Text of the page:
In his third approach to Strauss, Gottfried offers an appraisal of the influence of Straussianism on American politics generally and on American conservatism specifically. It is here that Gottfried makes what will likely be considered his most controversial arguments. He suggests that Strauss and the Straussians are best understood not as conservatives but as Cold War liberals and that their natural allies are the so-called neoconservatives. There are two Strausses and Straussianisms here. There are the West Coast Straussians (Harry Jaffa, Charles Kesler, and the Claremont crew), who read the master as a true-believing liberal democrat, and there are the East Coasters (Harvey Mansfield, Allan Bloom, Thomas Pangle, et al.) who view him as liberal democrat faute de mieux. However, as Gottfried points out, the similar practical conclusions reached by the two schools make the differences between them unimportant.

Indeed, one of the implicit claims that Gottfried makes is that there is not that great of an ideological difference between the American political parties, and there is no difference between neoconservatives and Cold War liberals. Thus the influence of the Straussians derives in part because, despite their sometimes bombastic rhetoric, their politics are center or center-left and not much different from the politics of both of the mainstream warfare/welfare-state parties in America.

Gottfried notes that both the Straussians and the neoconservatives “assume a certain right-wing style without expressing a right-wing worldview.” Neoconservatives serve to popularize the Straussians’ mythical account of American politics by “drawing their rhetoric and heroic models from Straussian discourse.” Staussians, on the other hand, profit from neoconservative largesse. Gottfried writes that the Straussians “have benefited from the neoconservative ascendency by gaining access to neoconservative-controlled government resources and foundation money and by obtaining positions as government advisors.”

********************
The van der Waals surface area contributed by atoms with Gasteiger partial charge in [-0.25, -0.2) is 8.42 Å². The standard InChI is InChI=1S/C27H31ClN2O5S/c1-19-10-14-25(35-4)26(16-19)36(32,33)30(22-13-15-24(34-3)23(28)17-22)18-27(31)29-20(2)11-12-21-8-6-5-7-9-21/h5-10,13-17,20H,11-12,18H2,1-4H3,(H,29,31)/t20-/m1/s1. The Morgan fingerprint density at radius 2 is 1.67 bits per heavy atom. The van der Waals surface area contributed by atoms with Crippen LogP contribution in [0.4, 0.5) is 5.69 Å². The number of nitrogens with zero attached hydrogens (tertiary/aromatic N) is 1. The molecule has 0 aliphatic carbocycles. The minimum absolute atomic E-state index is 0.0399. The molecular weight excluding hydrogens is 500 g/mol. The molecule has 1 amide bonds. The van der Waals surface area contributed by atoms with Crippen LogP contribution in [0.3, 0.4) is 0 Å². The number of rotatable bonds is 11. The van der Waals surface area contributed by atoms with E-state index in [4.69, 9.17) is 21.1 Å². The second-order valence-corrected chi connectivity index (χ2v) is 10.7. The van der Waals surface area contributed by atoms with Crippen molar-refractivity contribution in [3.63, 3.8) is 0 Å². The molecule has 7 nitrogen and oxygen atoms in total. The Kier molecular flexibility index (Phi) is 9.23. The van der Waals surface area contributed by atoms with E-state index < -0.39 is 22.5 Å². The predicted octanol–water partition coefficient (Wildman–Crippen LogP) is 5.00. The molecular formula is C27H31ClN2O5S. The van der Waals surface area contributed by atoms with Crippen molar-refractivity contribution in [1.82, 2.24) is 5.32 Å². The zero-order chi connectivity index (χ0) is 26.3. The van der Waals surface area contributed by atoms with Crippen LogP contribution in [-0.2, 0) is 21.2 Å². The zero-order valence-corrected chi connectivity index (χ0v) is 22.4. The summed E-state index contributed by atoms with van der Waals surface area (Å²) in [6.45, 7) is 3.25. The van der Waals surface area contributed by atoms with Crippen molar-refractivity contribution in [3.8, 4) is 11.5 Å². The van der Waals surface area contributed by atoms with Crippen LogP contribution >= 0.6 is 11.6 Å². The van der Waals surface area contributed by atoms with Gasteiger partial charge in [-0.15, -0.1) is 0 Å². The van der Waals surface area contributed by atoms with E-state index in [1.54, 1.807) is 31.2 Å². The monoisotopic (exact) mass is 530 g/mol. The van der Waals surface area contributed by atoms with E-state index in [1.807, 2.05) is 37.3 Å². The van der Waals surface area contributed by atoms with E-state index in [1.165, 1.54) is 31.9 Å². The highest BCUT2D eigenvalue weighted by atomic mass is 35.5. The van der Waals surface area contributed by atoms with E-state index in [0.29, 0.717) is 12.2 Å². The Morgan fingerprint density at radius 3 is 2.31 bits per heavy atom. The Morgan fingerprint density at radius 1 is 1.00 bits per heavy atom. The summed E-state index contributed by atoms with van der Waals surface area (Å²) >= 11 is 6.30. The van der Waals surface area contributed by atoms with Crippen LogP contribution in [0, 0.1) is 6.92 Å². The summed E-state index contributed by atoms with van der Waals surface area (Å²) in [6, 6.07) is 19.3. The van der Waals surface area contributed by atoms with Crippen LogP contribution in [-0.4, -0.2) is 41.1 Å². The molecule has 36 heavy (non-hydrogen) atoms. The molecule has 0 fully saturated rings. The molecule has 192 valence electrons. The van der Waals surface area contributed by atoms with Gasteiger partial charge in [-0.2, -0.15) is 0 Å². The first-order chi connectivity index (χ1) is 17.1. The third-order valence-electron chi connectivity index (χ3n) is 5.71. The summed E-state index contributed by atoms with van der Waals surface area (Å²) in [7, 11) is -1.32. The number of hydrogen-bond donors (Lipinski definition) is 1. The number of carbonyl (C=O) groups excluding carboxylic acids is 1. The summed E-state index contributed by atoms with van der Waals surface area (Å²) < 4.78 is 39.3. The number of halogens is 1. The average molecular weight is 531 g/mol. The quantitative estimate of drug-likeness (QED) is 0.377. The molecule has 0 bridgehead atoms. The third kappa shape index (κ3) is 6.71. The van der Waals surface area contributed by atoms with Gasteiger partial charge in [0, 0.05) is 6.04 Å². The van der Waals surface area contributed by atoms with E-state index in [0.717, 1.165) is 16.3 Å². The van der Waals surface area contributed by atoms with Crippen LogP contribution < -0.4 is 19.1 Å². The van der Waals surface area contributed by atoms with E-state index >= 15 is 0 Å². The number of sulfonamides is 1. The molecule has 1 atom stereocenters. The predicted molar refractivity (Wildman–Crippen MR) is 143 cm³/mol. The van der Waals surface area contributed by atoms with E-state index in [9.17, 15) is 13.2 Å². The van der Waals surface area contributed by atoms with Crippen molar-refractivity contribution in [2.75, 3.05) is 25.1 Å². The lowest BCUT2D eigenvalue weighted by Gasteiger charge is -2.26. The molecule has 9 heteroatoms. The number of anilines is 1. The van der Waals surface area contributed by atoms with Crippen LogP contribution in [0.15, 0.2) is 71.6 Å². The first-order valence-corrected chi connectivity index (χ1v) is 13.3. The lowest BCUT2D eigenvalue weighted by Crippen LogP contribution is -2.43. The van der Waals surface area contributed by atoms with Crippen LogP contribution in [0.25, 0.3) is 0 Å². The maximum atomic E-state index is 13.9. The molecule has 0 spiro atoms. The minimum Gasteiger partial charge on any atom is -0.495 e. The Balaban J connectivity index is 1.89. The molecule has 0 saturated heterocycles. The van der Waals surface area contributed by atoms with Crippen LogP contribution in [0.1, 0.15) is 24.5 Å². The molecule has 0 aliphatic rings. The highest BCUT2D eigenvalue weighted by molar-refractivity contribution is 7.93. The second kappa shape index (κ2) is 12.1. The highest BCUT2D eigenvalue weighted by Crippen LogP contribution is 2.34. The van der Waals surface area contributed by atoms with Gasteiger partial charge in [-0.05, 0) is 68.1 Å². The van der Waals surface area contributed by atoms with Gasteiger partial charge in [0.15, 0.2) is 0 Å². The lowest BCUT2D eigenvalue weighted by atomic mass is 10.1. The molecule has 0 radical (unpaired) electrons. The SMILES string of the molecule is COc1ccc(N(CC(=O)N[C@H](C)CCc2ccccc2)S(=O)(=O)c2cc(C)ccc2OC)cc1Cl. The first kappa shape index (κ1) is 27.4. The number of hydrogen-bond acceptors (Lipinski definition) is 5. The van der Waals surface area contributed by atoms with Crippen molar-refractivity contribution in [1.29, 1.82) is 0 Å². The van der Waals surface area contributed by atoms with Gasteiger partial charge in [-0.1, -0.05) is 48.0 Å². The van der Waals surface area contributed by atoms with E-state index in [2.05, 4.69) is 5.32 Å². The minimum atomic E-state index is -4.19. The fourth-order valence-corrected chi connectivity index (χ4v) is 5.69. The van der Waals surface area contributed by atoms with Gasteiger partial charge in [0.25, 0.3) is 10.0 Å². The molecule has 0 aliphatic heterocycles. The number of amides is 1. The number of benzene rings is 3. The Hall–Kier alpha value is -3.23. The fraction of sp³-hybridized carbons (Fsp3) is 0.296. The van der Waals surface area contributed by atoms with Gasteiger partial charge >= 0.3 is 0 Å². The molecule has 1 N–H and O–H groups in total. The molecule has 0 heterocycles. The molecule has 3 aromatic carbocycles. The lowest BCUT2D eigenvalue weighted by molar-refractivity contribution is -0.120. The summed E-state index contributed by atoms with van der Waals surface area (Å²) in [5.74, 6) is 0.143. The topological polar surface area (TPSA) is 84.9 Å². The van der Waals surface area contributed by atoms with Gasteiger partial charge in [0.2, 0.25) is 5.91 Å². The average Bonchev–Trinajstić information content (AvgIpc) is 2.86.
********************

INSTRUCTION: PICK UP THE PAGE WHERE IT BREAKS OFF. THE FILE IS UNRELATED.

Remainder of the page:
For Gottfried, the primary effect that both neoconservatives and Straussians have had on the American conservative movement is to suck all the air out of it and ensure that there is no one to the right of them, while their primary effect on American politics generally has been to reinforce the ideologically charged notion that America is some sort of propositional nation constituted like a vast pseudo-religion by a set of tenets needing constant promulgation. It is a story of America as armed doctrine, and Gottfried is assuredly right in arguing that there is nothing conservative about it.

Strauss was at best a mediocre scholar whose thought expressed a confused bipolarity between a very German and ahistorical Grecophilia on the one hand and a scattered, dogmatic, and unsophisticated apology for an American version of liberal universalism on the other. Amongst prominent European philosophers, Strauss was taken seriously only by Hans-Georg Gadamer, until Gadamer concluded that Strauss was a crank, and by Alexandre Kojève, whose work reads today as if it were a parody of trendy French Marxism. In Britain, neither Strauss nor the Straussians have ever been taken seriously.

Strauss’s argument about esotericism is both historically and philosophically incoherent and useless in any methodological sense. It calls to mind something that Umberto Eco called cogito interruptus:

cogito interruptus is typical of those who see the world inhabited by symbols or symptoms. Like someone who, for example, points to the little box of matches, stares hard into your eyes, and says, ‘You see, there are seven…,’ then gives you a meaningful look, waiting for you to perceive the meaning concealed in that unmistakable sign.

Finally, regarding the phenomenon of Straussianism, the cult took hold here for the same reasons that cults generally succeed in the U.S.: ignorance, inexperience, and a desire to have a simple answer to complex problems.

Kenneth B. McIntyre is assistant professor at Concordia University in Montreal and is the author of Herbert Butterfield: History, Providence, and Skeptical Politics.